KUSI anchor Lisa Remillard didn’t know she made the final cut until I tweeted the info her way. “I thought for sure they would cut my scene,” Remillard laughs. “Even though they were so nice, I had no hope that they were going to keep me in the movie.”
Remillard is just one of the many news reporters cast to play themselves in Nightcrawler, the fictional story of a dangerous drifter, played by Jake Gyllenhaal, who becomes an overnight sensation as a blood-thirsty TV news cameraman.
Remillard started as weekend anchor of KUSI’s Good Morning, San Diego in March 2014. She was working in Vegas before landing the job in San Diego and took a year off to look after her ailing father, who succumbed to cancer last month. “I spent a lot of time at home with him — which was great — and auditioned to play reporter roles in various movies and TV shows, because obviously I am not an actress.”
When the Nightcrawler audition came up, she was originally chosen to play one of the anchors in the studio. “When it came down to it,” she says, “they needed another actress for that role.” She had the look they were going for, “and that’s how it happened. I auditioned and got it!”
She read the script and was impressed “by the concept, something I hadn’t seen in a movie in a long time. I knew that Jake Gyllenhaal was attached and that he would make a great crazy person. A lot of L.A. anchors were already on board, so I figured if they were doing it, it would be cool if I could do it, too.”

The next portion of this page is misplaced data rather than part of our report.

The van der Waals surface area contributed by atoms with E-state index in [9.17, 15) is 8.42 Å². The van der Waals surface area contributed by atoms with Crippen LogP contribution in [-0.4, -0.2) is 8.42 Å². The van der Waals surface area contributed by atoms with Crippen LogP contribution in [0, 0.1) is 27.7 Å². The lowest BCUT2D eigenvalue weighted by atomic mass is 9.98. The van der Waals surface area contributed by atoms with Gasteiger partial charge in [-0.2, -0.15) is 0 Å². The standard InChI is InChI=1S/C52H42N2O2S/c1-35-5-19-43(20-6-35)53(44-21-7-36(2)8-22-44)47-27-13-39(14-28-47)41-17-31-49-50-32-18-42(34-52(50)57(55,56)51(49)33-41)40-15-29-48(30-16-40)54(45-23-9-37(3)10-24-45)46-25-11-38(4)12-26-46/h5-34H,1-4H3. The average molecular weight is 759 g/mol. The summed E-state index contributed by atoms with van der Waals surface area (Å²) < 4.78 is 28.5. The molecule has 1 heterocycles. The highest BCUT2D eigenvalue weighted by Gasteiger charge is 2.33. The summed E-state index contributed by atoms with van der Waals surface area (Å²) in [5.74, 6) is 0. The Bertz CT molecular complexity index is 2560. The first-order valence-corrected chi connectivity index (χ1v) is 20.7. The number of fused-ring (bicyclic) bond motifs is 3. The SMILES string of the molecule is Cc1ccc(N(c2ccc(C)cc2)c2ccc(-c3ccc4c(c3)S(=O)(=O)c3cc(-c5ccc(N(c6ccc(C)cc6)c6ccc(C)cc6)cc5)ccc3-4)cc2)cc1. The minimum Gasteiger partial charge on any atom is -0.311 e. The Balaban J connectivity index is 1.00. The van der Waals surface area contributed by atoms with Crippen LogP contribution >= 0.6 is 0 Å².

Her bit was filmed in November 2013. “When I walked on set, [writer-director Dan Gilroy] came right over to me,” Remillard recalls. “He not only knew my first and last name, he knew how to say it properly — which rarely anybody does. He had seen my work and expressed his trust by asking me to tell him how the scene should look. He even let me write my own dialogue.”
Local anchor’s big-screen cameo role
KUSI anchor Lisa Remillard's big screen nod in Nightcrawler, all 17 seconds of it.
How does Remillard come to terms with the film’s scathing portrait of how she and fellow reporters make a living? She concedes that the film “is a horrible depiction, at least in the eyes of the filmmakers. The fact of the matter is, that is not how it really is. It’s an interesting way of how others perceive it to be. When a stringer delivers video, we either use it or we don’t. It doesn’t make or break our newscast, and I have never worked in a shop where it does. Very rarely have I personally used a stringer video, particularly in the manner in which the film portrays it.”
I was in the audience when Remillard saw her big-screen debut. “It is a big deal, it is exciting, but in reality it’s a few seconds,” the modest Ms. R responds. Were it my kisser plastered across the screen, I’ve have caterwauled louder than Arsensio’s audience attending a taping of The Jerry Springer Show. Not a peep was heard over my shoulder when the ever-so cool reporter hit the screen. When asked why so quiet, consummate professional Remillard scoffed, “Act like you’ve been here before, man!”